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Bynum steadfast in Tulsa's support for immigrant community
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Bynum steadfast in Tulsa's support for immigrant community

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Tulsa Mayor G.T. Bynum shakes hands with Shamsun Nahar, originally from Bangladesh, after the 75-year-old received her U.S. citizenship during a naturalization ceremony at Tulsa City Hall in 2019. Bynum said Friday that immigrants come to America and to Tulsa because they see opportunity, and he said that opportunity should be fulfilled.

Tulsans are generally supportive of immigrants — those in the country legally, anyway — Mayor G.T. Bynum said Friday during a Zoom panel discussion sponsored by New American Economy, a national advocate for immigration policies focused on the economy and jobs.

“The biggest lesson I’ve learned is the level of support for helping the immigrant community is high,” Bynum said.

But for the most part, Bynum framed that acceptance in terms of properly documented immigrants. While the other two panelists, Republican lawmakers from Nebraska and South Dakota, were quizzed about how their states were handling DACA residents — people brought to the country illegally as children — Bynum repeatedly made reference to swearing in ceremonies for new U.S. citizens.

“Nothing I post (on social media) gets broader support than those ceremonies,” Bynum said.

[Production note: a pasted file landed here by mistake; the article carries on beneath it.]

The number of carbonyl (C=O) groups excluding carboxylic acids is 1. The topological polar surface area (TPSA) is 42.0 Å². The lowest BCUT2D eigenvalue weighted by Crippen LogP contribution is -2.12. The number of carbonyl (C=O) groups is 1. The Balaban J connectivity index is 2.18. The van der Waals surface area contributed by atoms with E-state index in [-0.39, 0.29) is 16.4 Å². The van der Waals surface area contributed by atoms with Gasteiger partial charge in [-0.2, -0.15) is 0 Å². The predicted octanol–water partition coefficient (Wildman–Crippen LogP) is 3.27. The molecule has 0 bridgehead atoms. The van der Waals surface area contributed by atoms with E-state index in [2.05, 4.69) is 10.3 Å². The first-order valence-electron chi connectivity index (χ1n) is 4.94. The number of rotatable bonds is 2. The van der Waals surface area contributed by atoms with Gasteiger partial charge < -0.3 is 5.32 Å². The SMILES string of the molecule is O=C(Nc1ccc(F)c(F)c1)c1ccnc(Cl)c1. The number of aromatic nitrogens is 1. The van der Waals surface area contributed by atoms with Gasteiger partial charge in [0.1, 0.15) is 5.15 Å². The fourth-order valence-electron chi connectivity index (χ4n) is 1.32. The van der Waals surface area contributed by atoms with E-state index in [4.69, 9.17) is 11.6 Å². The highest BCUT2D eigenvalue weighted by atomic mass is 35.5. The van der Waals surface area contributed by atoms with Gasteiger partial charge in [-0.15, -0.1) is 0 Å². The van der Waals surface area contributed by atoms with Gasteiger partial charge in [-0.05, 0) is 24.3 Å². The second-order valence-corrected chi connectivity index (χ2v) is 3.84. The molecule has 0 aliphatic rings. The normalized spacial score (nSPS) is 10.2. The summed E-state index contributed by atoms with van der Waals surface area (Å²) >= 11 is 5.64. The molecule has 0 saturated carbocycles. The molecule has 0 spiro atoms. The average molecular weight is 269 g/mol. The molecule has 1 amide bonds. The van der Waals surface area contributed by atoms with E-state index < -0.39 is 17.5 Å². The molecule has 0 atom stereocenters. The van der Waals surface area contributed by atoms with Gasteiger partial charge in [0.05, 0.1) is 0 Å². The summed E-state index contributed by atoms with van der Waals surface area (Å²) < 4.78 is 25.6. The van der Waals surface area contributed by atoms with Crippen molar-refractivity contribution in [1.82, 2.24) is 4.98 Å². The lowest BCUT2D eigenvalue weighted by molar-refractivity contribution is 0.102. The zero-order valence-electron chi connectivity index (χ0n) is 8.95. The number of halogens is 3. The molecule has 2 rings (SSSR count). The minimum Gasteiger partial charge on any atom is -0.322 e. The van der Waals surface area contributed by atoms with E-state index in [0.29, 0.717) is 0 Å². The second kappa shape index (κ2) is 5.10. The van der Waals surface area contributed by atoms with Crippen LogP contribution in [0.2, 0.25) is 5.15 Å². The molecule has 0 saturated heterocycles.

He was asked primarily about his administration’s New Tulsans program, which seeks to integrate immigrants into the community.

Among other things, Bynum said, the program provides legal assistance for those seeking citizenship, and it also seeks to involve them in city government.

“It’s important to me that we make sure (immigrants) are represented on boards,” he said.

“One of the challenges we’ve found is that, as mayor, I tend to appoint people I know or who put themselves forward. In the immigrant community, that’s not the mindset. I have to let them know, ‘No, really, I want you engaged.’”

Bynum said immigrants come to America and to Tulsa because they see opportunity, and he said that opportunity should be fulfilled.

“I want Tulsa to live up to the faith they’ve put in us,” Bynum said. “We want to be a welcoming city. We want them to play a role in it right now. I don’t want them to have to wait a generation or two.”

Featured video:

randy.krehbiel@

tulsaworld.com

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